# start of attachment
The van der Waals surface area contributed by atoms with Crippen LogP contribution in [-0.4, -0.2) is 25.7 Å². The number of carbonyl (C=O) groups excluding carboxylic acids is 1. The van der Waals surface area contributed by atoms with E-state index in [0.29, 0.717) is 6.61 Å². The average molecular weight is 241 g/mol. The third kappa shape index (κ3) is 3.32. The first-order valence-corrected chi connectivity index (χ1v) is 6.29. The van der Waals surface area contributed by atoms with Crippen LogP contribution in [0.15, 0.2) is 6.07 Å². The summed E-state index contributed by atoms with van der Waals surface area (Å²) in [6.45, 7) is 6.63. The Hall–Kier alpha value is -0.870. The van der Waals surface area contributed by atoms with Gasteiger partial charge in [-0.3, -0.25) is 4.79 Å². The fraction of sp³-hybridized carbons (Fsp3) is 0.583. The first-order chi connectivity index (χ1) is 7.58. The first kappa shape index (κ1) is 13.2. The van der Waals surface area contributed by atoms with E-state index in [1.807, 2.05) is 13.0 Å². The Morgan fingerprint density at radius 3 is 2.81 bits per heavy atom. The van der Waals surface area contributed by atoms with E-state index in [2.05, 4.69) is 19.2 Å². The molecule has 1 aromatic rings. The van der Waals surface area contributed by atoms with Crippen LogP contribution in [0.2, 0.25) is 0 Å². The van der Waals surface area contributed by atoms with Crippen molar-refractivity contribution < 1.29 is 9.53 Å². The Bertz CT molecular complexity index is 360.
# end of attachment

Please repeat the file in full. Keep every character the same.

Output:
The van der Waals surface area contributed by atoms with Crippen LogP contribution in [-0.4, -0.2) is 25.7 Å². The number of carbonyl (C=O) groups excluding carboxylic acids is 1. The van der Waals surface area contributed by atoms with E-state index in [0.29, 0.717) is 6.61 Å². The average molecular weight is 241 g/mol. The third kappa shape index (κ3) is 3.32. The first-order valence-corrected chi connectivity index (χ1v) is 6.29. The van der Waals surface area contributed by atoms with Crippen LogP contribution in [0.15, 0.2) is 6.07 Å². The summed E-state index contributed by atoms with van der Waals surface area (Å²) in [6.45, 7) is 6.63. The Hall–Kier alpha value is -0.870. The van der Waals surface area contributed by atoms with Gasteiger partial charge in [-0.3, -0.25) is 4.79 Å². The fraction of sp³-hybridized carbons (Fsp3) is 0.583. The first-order chi connectivity index (χ1) is 7.58. The first kappa shape index (κ1) is 13.2. The van der Waals surface area contributed by atoms with E-state index in [1.807, 2.05) is 13.0 Å². The Morgan fingerprint density at radius 3 is 2.81 bits per heavy atom. The van der Waals surface area contributed by atoms with E-state index in [2.05, 4.69) is 19.2 Å². The molecule has 1 aromatic rings. The van der Waals surface area contributed by atoms with Crippen LogP contribution in [0.2, 0.25) is 0 Å². The van der Waals surface area contributed by atoms with Crippen molar-refractivity contribution < 1.29 is 9.53 Å². The Bertz CT molecular complexity index is 360.